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Sophie Monks Kaufman’s Conceit Unconcealable in “The Hunger Games…”

In response to Sophie Monks Kaufman’s 706‑word review of The Hunger Games: Catching Fire on Little White Lies

By ,

When one is reading “The Hunger Games: Catching Fire Review”, one cannot escape the feeling that the author, Sophie Monks Kaufman, is as obstinate as her disdain implies.

The author’s judgmental approach screams of narrow-mindedness from the outset, emphatically drawing on preconceptions to justify her stance. She continues this trend throughout—the subject never deserving of her respect. She seems resolved to believe it is utterly irredeemable, thereby not even worthy of an attempt.

Kaufman places a large amount of emphasis on expectation—indeed far too much. The overly verbose text embodies this, implying an attempt to conceal her impending condemnation with justifiable wariness. This fails miserably however, due to the gravity by which she relays her harsh judgement. Her gavel bangs down with a “guilty as charged” finality that leaves little doubt it was conceived beforehand. One can only hope the reader will be sensible enough not see through her premeditated prejudice.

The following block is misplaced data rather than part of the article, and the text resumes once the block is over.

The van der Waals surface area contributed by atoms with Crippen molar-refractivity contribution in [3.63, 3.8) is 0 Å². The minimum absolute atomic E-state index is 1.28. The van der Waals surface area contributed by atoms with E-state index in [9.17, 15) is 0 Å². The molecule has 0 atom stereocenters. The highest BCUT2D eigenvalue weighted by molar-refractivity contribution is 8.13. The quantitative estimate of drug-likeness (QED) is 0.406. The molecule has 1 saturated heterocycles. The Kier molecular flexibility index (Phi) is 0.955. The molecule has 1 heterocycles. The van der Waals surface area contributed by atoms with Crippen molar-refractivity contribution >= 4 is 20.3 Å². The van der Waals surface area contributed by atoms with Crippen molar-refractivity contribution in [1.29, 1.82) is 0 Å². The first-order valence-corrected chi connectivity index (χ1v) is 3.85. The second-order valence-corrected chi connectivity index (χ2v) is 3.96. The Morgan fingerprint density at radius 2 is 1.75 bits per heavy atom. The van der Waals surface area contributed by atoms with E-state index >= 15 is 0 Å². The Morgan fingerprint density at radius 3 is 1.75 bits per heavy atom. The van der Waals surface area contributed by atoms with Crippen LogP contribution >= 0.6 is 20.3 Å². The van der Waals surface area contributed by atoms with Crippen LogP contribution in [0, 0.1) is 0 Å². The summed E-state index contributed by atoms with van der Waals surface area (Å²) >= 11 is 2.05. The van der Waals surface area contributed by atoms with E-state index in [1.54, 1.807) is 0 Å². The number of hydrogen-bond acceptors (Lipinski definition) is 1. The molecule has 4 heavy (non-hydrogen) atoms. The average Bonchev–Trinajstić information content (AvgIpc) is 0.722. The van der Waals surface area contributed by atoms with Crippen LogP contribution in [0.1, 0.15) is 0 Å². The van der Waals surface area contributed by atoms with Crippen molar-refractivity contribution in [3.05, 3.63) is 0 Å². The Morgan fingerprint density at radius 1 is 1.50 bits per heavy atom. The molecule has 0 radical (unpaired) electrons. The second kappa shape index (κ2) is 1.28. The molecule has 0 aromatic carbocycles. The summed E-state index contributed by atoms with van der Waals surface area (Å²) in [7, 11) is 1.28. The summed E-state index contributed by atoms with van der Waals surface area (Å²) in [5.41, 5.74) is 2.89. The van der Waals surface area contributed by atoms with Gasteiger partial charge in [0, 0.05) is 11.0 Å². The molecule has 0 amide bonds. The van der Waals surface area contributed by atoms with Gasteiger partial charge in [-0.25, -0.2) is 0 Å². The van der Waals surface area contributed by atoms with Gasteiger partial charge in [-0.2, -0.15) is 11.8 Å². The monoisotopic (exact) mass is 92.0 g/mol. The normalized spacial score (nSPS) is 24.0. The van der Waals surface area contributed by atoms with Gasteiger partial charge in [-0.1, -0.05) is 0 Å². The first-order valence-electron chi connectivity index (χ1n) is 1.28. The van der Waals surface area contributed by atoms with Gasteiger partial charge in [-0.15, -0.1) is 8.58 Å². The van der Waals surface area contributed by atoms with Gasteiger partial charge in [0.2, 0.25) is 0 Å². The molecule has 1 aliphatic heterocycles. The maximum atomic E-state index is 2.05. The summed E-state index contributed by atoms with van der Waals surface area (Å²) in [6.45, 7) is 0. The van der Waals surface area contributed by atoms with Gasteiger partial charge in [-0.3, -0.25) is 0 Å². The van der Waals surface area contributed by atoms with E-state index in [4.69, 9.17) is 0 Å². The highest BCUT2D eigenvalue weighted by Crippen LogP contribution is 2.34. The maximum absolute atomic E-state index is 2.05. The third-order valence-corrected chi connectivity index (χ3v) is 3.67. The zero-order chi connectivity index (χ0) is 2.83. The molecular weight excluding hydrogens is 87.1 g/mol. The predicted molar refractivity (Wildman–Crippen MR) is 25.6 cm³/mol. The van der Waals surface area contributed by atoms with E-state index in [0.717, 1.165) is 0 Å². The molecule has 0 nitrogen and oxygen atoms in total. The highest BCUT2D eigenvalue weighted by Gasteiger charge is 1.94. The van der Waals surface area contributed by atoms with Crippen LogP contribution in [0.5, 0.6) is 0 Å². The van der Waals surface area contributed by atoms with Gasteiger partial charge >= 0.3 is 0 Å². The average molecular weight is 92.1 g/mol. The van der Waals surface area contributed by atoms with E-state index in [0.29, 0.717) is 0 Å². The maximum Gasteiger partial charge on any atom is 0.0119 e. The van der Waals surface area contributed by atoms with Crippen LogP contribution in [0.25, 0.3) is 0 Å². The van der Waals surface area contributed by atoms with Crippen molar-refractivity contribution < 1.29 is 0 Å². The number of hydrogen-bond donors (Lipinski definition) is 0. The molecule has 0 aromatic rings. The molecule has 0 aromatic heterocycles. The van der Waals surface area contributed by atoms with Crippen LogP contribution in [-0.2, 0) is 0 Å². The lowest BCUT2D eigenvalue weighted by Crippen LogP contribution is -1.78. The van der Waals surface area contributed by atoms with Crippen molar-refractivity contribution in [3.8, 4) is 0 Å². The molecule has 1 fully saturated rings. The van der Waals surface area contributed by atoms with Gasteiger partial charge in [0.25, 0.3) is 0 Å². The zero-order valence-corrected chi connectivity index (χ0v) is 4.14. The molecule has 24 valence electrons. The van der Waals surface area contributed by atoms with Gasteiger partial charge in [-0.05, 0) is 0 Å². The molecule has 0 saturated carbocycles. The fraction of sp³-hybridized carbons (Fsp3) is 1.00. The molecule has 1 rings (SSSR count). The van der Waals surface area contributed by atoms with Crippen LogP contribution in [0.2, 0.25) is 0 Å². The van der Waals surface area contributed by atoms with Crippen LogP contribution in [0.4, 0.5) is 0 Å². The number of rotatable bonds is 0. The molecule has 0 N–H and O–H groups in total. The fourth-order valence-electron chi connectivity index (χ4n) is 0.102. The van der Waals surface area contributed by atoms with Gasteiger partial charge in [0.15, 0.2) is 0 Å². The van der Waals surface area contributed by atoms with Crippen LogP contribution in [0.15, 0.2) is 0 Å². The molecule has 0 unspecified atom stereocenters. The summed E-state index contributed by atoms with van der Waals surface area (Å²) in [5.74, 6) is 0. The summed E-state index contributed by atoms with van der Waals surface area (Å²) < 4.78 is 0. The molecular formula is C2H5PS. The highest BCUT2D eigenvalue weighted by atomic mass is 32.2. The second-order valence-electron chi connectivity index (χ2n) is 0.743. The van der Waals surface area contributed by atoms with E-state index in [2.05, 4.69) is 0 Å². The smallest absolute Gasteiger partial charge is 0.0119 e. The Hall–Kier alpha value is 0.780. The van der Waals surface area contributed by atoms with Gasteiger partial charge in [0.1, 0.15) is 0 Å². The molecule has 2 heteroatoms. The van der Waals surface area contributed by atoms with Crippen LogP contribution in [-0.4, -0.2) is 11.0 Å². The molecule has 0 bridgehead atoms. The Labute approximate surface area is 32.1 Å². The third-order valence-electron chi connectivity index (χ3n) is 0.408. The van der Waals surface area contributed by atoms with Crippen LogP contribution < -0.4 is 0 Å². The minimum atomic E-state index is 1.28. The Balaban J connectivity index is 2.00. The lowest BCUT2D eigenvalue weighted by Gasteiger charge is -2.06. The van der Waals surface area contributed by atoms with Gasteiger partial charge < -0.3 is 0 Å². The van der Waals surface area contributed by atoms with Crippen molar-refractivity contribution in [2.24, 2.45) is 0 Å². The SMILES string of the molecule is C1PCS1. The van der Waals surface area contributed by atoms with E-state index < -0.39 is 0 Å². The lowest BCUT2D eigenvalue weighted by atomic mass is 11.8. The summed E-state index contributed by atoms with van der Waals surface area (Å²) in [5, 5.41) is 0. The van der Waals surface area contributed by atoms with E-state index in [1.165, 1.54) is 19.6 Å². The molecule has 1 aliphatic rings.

To allow something to stand on its own merits is not easy, but even the slightest bit of open-mindedness would have been refreshing in “The Hunger Games…” As it stands, this is a dogmatic, unwavering rant that serves as nothing more than a soapbox for Kaufman to push her personal agenda. The reader will not benefit from such rhetoric, and would do well to avoid it altogether lest they become just as cynical as the author.    

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